This report shows the past weather for Karachi, providing a weather history for the fall of 2016. It features all historical weather data series we have available, including the Karachi temperature history for the fall of 2016. You can drill down from year to month and even day level reports by clicking on the graphs.
The daily range of reported temperatures (gray bars) and 24-hour highs (red ticks) and lows (blue ticks), placed over the daily average high (faint red line) and low (faint blue line) temperature, with 25th to 75th and 10th to 90th percentile bands.
The number of hours during which the Sun is visible (black line). From bottom (most yellow) to top (most gray), the color bands indicate: full daylight, twilight (civil, nautical, and astronomical), and full night.
Sunrise & Sunset with Twilight in the Fall of 2016 in Karachi
The solar day over the course of the Fall of 2016. From bottom to top, the black lines are the previous solar midnight, sunrise, solar noon, sunset, and the next solar midnight. The day, twilights (civil, nautical, and astronomical), and night are indicated by the color bands from yellow to gray.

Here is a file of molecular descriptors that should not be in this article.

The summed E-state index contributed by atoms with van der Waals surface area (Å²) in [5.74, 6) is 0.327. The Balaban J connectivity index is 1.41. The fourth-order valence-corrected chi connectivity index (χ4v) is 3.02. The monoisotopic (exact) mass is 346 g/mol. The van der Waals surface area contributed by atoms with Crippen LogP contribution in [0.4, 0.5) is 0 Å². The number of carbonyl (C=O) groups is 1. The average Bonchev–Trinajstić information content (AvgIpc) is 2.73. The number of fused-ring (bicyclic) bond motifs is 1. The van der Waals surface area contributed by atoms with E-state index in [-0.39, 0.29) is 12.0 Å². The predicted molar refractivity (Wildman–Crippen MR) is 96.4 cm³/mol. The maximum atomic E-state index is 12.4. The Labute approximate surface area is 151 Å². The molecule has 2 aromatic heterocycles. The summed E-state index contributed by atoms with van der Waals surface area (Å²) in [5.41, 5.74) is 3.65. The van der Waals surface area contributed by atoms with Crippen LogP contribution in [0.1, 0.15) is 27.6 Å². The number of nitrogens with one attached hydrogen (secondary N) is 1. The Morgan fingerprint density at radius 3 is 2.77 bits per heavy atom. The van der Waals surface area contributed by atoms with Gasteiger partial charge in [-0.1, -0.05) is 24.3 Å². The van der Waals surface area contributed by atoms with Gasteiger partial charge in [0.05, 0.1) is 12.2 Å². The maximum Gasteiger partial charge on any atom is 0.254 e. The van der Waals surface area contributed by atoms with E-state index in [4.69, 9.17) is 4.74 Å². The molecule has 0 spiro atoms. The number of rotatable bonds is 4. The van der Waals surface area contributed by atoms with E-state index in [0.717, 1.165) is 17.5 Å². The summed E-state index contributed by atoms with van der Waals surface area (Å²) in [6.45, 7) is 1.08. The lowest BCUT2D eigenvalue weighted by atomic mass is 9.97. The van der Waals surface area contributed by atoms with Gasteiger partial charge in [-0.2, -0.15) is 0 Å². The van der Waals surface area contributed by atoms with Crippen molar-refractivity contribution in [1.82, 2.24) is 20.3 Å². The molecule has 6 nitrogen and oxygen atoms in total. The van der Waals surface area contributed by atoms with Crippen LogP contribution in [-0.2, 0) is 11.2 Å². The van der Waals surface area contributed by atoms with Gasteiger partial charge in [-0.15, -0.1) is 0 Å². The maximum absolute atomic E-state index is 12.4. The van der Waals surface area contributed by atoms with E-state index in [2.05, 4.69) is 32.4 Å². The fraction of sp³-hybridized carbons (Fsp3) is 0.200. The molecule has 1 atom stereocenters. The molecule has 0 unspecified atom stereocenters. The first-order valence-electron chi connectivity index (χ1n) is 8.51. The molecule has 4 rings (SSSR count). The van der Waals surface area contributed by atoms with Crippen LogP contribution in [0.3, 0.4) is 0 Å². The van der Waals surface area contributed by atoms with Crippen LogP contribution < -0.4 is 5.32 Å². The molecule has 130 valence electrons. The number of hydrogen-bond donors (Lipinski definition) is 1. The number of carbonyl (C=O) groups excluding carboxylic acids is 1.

Moon Rise, Set & Phases in the Fall of 2016 in Karachi
The information on this site is provided as is, without any assurances as to its accuracy or suitability for any purpose. Weather data is prone to errors, outages, and other defects. We assume no responsibility for any decisions made on the basis of the content presented on this site.
We draw particular cautious attention to our reliance on the MERRA-2 model-based reconstructions for a number of important data series. While having the tremendous advantages of temporal and spatial completeness, these reconstructions: (1) are based on computer models that may have model-based errors, (2) are coarsely sampled on a 50 km grid and are therefore unable to reconstruct the local variations of many microclimates, and (3) have particular difficulty with the weather in some coastal areas, especially small islands.
We further caution that our travel scores are only as good as the data that underpin them, that weather conditions at any given location and time are unpredictable and variable, and that the definition of the scores reflects a particular set of preferences that may not agree with those of any particular reader.